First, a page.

Building lateral roots is an important ability for plants to exploit the undersoil environment, particularly when parts of it are unfavourable. Auxin is a significant hormone in regulating lateral root formation, but there may be other systems that can trigger the formation of lateral roots. In a new paper Ziping Chen and colleagues explore plant reactions to melatonin and examine what mechanisms interact to create new roots.
While melatonin was first discovered in animals, Chen et al. note that it has also been known in plants since 1995. We know it has a role in plants when combatting biotic and abiotic stresses, including work by some of the authors of the Annals paper elsewhere on salt tolerance and cadmium. It is also known to interact with auxin to regulate roots in rice, but the mechanism has remained unknown.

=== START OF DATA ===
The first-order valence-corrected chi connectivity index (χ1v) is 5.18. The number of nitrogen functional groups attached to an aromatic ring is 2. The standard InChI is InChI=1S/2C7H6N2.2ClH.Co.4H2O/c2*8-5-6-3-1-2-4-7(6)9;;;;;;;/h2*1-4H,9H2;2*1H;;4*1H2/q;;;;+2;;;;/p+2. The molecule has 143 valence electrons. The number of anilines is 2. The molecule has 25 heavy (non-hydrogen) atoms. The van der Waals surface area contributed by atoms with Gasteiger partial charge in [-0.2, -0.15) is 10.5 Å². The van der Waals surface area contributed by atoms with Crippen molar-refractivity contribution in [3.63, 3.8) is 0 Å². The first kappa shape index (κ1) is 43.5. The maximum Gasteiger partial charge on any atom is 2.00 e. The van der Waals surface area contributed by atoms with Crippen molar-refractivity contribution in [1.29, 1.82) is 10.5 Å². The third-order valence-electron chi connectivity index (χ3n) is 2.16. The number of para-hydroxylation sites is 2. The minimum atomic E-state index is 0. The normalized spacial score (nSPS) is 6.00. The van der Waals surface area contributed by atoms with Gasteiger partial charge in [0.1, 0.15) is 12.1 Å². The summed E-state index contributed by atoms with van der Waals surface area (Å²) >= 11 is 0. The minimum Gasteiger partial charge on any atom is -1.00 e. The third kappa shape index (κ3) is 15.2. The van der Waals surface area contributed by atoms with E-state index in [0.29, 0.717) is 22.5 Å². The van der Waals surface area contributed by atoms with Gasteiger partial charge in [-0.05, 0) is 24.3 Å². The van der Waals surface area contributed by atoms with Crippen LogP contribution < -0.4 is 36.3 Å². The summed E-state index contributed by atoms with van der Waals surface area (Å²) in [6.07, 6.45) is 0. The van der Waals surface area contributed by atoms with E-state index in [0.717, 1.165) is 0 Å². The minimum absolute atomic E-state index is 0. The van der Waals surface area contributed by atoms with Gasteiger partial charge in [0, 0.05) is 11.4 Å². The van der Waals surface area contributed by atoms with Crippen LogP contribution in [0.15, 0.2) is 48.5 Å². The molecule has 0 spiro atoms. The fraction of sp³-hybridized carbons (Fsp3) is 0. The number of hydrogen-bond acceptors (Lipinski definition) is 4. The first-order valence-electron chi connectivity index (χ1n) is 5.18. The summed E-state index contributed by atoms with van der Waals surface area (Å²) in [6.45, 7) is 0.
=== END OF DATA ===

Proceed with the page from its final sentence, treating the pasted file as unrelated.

Chen and colleagues applied melatonin in solutions of various strengths to measure how three-day-old alfalfa seedlings responded. Unsurprisingly there were a variety of responses, but the strongest solutions did not have the greatest effect. Following this, the team tested to see if there would be a similar effect if the plant created its own hormone. They used transgenic Arabidopsis plants that overexpressed alfalfa MsSNAT to produce more melatonin than usual. The authors showed that the transgenic plants developed more lateral roots than wild-type plants.
They also followed up on prior work showing that ROS (Reactive Oxygen Species) signalling was vital to grow lateral roots. They found that the exogenous melatonin was inducing H2O2 generation in plants, and this appears to be the same with endogenous melatonin. Further, when they removed H2O2 from the plant, they found that the lateral root formation decreased.
The formation of roots by endogenous melatonin is a new finding with pharmacological and genetic evidence revealing that endogenous melatonin-triggered LR formation was H2O2-dependent.